SOFR Futures Trading Exceeds Eurodollar Volumes
The notional equivalent amount of SOFR futures trading has overtaken the equivalent in Eurodollar contracts for three months as the industry transitions from Libor according to derivatives analytics provider Clarus Financial Technology.
Chris Barnes at Clarus said in a blog: “Remember that I am often shocked just how large the Eurodollar market is, so this is really quite some achievement.”
Barnes said the notional amount of SOFR first surpassed Eurodollars in May 2022, and that in July the amount of SOFR notional traded in futures was $43.3 trillion versus $25.7 trillion in Eurodollars.
“Put another way, the SOFR market was 69% bigger than Eurodollars in July 2022,” he added.
After the financial crisis there were a series of scandals regarding banks manipulating their submissions for setting benchmarks across asset classes, which led to a lack of confidence and threatened participation in the related markets. As a result, regulators have increased their supervision of benchmarks and moved to risk-free reference rates (RFRs) based on transactions, so they are harder to manipulate and more representative of the market.
The US Alternative Reference Rates Committee (ARRC) selected SOFR to replace US dollar Libor, although other new risk-free reference rates have also been launched. The use of US dollar Libor in new contracts was banned from the end of 2021, with limited exceptions, and five US dollar Libor settings will continue to be calculated using panel bank submissions until mid-2023.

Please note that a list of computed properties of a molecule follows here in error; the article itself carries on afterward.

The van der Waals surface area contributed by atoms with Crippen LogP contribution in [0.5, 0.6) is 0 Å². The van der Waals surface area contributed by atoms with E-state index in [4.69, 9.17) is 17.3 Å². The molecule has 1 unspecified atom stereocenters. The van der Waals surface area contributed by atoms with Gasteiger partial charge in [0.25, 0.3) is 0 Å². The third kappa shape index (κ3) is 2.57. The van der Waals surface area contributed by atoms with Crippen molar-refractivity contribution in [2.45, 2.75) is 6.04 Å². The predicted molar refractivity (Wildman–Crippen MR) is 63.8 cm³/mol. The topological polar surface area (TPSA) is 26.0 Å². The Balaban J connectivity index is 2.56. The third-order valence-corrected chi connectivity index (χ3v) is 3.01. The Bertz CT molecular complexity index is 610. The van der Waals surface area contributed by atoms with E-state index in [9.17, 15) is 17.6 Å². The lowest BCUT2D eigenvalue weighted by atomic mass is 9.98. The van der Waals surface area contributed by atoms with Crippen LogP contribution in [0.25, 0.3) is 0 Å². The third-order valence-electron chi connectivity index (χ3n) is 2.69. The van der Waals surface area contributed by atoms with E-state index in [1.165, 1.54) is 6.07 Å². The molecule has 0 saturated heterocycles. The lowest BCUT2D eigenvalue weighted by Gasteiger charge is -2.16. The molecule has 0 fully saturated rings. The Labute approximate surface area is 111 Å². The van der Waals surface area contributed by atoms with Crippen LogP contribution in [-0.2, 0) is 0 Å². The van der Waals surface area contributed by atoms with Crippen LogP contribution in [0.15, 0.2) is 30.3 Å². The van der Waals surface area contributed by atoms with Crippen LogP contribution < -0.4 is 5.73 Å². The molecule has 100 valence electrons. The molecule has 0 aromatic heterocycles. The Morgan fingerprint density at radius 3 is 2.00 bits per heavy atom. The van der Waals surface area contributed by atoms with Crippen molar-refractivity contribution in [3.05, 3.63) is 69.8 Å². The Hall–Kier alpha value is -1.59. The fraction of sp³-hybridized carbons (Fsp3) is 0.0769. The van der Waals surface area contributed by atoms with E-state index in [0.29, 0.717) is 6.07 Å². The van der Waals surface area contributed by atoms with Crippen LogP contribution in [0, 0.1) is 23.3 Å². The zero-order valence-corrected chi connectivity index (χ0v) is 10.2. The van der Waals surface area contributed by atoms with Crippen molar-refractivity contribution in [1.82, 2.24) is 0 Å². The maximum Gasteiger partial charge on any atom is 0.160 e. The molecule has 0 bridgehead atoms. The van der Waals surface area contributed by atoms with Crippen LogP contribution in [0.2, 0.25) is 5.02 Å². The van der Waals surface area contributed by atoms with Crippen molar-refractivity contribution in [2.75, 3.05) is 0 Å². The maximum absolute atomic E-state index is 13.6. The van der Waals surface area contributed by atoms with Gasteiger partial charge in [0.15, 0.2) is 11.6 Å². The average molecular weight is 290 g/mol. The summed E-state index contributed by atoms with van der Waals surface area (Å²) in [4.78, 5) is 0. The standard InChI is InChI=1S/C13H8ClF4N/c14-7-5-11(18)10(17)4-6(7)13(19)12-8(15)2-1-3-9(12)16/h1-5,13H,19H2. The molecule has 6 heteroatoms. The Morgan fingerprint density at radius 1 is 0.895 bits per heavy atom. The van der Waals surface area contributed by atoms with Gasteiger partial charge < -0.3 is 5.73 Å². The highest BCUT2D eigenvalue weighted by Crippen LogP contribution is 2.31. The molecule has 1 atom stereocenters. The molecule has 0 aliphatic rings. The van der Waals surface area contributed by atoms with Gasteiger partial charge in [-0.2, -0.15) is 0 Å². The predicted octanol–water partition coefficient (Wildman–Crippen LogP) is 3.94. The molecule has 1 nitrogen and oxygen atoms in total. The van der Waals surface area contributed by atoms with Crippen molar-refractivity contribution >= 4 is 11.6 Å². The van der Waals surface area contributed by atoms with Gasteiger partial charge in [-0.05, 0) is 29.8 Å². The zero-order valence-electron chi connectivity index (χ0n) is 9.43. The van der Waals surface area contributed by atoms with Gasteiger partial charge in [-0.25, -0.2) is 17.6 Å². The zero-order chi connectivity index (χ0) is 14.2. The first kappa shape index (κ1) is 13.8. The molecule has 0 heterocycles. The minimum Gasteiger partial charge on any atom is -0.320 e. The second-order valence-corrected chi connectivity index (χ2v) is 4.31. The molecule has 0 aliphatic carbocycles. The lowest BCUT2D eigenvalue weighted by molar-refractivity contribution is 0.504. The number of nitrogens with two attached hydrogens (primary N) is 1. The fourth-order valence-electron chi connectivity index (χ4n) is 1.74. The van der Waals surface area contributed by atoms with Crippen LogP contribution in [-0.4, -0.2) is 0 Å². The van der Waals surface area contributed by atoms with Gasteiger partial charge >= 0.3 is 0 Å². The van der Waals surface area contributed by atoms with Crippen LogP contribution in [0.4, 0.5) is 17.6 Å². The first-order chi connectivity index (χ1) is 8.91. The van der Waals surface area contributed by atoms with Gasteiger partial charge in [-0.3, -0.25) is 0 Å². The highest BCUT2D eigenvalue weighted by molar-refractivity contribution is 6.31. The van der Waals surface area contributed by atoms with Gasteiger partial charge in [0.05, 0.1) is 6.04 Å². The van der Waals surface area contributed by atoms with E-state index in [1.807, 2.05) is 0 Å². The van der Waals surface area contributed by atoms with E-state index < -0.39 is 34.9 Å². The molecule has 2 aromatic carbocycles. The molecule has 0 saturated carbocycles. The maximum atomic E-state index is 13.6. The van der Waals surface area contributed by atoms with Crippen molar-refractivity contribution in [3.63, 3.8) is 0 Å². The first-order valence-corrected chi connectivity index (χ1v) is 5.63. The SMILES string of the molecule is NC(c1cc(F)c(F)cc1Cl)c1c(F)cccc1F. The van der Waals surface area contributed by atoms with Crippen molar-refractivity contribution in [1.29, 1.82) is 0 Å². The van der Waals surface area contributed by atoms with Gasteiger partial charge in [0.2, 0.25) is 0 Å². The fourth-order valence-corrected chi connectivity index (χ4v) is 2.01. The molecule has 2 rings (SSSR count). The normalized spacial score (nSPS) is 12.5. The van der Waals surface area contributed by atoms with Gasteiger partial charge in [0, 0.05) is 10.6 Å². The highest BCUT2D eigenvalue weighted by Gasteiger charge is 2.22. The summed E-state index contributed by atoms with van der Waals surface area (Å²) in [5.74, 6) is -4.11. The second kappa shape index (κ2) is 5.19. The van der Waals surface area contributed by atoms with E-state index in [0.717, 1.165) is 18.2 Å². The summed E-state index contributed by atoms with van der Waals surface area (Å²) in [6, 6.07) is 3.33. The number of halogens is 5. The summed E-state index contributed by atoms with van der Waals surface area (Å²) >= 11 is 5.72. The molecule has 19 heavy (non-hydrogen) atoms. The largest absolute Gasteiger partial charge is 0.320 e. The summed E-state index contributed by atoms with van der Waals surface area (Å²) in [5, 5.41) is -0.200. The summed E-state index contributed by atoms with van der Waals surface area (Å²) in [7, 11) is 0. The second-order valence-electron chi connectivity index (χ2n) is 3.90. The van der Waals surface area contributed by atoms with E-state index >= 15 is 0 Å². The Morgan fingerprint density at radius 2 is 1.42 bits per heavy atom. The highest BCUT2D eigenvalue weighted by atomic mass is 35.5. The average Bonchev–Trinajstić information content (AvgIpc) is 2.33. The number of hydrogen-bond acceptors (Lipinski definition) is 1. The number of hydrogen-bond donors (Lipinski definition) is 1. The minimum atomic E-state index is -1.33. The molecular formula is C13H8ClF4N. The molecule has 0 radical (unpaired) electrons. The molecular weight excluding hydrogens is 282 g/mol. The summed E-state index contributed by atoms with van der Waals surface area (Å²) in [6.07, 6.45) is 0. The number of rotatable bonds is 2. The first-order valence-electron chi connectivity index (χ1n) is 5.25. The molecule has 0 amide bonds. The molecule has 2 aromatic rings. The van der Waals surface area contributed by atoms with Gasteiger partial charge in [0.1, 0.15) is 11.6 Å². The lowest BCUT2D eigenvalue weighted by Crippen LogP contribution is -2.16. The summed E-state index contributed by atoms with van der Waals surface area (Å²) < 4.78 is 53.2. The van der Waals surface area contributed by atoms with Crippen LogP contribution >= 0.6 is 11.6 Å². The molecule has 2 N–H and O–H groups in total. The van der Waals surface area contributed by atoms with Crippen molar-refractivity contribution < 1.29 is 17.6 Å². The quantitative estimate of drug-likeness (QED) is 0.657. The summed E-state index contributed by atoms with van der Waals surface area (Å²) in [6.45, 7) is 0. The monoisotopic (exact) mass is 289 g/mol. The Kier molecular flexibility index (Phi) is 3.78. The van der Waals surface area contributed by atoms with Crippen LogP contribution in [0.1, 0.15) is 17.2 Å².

The proportion of the US dollar short-arm interest rate market is increasing according to Clarus as shown in the green bars below. SOFR is now the single largest market amongst US dollar STIRs, at 41.7% of total activity.
However, Barnes highlighted there is still significant trading in Fed Funds futures as the Federal Open Market Committee is continuing to target the Federal Funds rate, not SOFR. The combination of Fed Funds and Eurodollars is still larger than outright SOFR trading.
“Hence it ‘makes sense’ to trade the underlying future,” added Barnes. “It would have been great to have seen this activity transition to SOFR in terms of RFR adoption.”
CME Group reported that open interest in SOFR options reached a record 10.36 million contracts on August 9.
The single-day open interest in SOFR futures and options hit a record 17.66 million contracts, as average daily volume for SOFR futures and options reached a record 2.46 million in August.
Agha Mirza, group global head of rates and OTC products at CME, said in a statement that SOFR options open interest has grown at a record pace in 2022 for any listed options on a fixed income product.
“With open interest of 10 million contracts, SOFR options have now joined the top three largest fixed income listed options markets, becoming a highly liquid and leading risk management tool for our clients,” he added.
So far in August 2022, SOFR options average daily volume (ADV) has grown to a record 606,225 contracts, 57% up from 386,018 contracts per day on average during July 2022.
“SOFR futures ADV in August is equivalent to 150% of Eurodollar futures ADV and SOFR options ADV is equivalent to 138% of Eurodollar options ADV in August,” added Mirza.
The exchange had launched a SOFR First for Options initiative for June and July of this year. CME said it would take additional steps to build on the growth seen in SOFR futures to help significantly increase SOFR options trading including a market-wide fee waiver for SOFR options and additional market making incentives during these two months to help enhance liquidity in all venues.